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Rotary International, the unsung hero in the fight against polio

Rotary International, the unsung hero in the fight against polio

By Michael Effiong

 

The celebration was everywhere. There were smiles all round and of course encomiums where showered when it became known that Nigeria has recorded its first full year without a single case of Poliomyelitis (polio), the paralyzing and potentially fatal disease. One organisation that was not lavishly praised for this feat was Rotary International

For those who don’t know, Rotary is an international service organization whose stated purpose is to bring together business and professional leaders in order to provide humanitarian services, encourage high ethical standards in all vocations, and help build goodwill and peace in the world. It is a secular organization open to all people regardless of race, colour, creed, religion, gender, or political preference. Rotary’s primary motto is “Service Above Self”. Its distinguish insignia is the golden wheel.

It can be said that Rotary is not like the proverbial lizard, who nods its head in appreciation of its feat after jumping down a tree. The organization’s utmost focus has always been to change lives and impact society and therefore singing its praise is usually not high on its agenda, but this is one victory that should not go without some applause for this organization because it is indeed the unsung hero in the successes being experienced so far in the fight against polio.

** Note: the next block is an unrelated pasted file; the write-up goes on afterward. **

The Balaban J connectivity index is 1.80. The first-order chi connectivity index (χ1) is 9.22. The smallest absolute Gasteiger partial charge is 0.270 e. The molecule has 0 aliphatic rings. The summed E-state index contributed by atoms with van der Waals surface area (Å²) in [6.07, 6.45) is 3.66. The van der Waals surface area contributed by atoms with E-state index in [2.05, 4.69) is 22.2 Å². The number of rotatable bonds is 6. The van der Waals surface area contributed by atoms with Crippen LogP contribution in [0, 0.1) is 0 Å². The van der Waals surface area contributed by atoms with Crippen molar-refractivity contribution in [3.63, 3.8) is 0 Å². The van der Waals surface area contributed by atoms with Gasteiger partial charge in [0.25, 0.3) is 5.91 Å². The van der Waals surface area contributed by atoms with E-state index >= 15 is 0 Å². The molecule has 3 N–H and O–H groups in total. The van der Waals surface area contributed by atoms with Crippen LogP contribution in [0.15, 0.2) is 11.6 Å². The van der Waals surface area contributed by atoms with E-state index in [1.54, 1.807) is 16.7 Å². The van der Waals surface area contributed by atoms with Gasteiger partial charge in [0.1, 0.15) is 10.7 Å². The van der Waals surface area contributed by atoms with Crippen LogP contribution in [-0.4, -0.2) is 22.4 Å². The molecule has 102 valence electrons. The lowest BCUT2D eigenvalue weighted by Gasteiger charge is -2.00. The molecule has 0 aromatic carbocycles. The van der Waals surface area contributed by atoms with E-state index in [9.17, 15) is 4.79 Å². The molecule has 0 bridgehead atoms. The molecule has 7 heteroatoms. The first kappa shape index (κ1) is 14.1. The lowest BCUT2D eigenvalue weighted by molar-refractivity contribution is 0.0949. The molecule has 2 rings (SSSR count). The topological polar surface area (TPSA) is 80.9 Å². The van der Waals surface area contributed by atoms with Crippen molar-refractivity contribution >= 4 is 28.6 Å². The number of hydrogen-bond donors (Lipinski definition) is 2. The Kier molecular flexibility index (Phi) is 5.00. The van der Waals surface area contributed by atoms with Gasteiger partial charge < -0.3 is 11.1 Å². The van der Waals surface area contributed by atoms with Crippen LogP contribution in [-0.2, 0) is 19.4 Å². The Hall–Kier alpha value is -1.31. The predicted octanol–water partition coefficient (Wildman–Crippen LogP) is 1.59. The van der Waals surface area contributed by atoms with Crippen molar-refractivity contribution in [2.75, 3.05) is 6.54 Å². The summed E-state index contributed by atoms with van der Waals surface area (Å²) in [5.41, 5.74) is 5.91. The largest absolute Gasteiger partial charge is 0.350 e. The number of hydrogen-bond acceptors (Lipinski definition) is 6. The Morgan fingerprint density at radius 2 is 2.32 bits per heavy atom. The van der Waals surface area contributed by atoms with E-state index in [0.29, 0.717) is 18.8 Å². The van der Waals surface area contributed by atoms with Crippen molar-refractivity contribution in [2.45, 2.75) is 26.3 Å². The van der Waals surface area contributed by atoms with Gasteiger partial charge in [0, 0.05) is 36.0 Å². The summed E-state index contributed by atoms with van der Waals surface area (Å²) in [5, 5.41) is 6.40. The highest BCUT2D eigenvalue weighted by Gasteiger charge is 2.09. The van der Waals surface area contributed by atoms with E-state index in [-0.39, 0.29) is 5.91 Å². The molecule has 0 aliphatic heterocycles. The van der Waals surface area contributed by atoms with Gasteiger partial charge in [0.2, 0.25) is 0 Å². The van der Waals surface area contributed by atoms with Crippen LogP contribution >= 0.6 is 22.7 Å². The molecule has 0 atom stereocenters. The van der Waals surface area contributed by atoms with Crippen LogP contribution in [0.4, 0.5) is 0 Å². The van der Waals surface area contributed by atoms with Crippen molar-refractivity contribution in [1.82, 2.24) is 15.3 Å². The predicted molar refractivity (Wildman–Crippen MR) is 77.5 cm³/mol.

Why is it so important to rid the world of Polio?. The poliovirus invades the nervous system and can cause total paralysis in a matter of hours. It can strike at any age but mainly affects children under five. Polio is incurable, but completely vaccine-preventable. Because of its negative impact on society, ending polio is indeed critical.

It was because of Polio’s permanent health implication on victims and the overall impact on society that Rotary International launched the PolioPlus initiative in 1985. On record, this was the first deliberate and targeted programme to tackle global polio eradication through mass vaccination of children.

As at today, Rotary has contributed more than $1.3 billion and countless volunteer hours to immunize more than 2.5 billion children in 122 countries. In addition, Rotary’s advocacy efforts have played a role in decisions by donor governments to contribute more than $9 billion to the effort.

It is on record that more than one million Rotary members have donated their time and personal resources to end polio and every year, hundreds of Rotary members work side-by-side with health workers to vaccinate children in polio-affected countries.

It was three years after Rotary’s effort that The Global Polio Eradication Initiative was formed in 1988. This is a public-private partnership that includes Rotary, the World Health Organization, the U.S. Center for Disease Control and Prevention, UNICEF, the Bill & Melinda Gates Foundation, and governments of the world.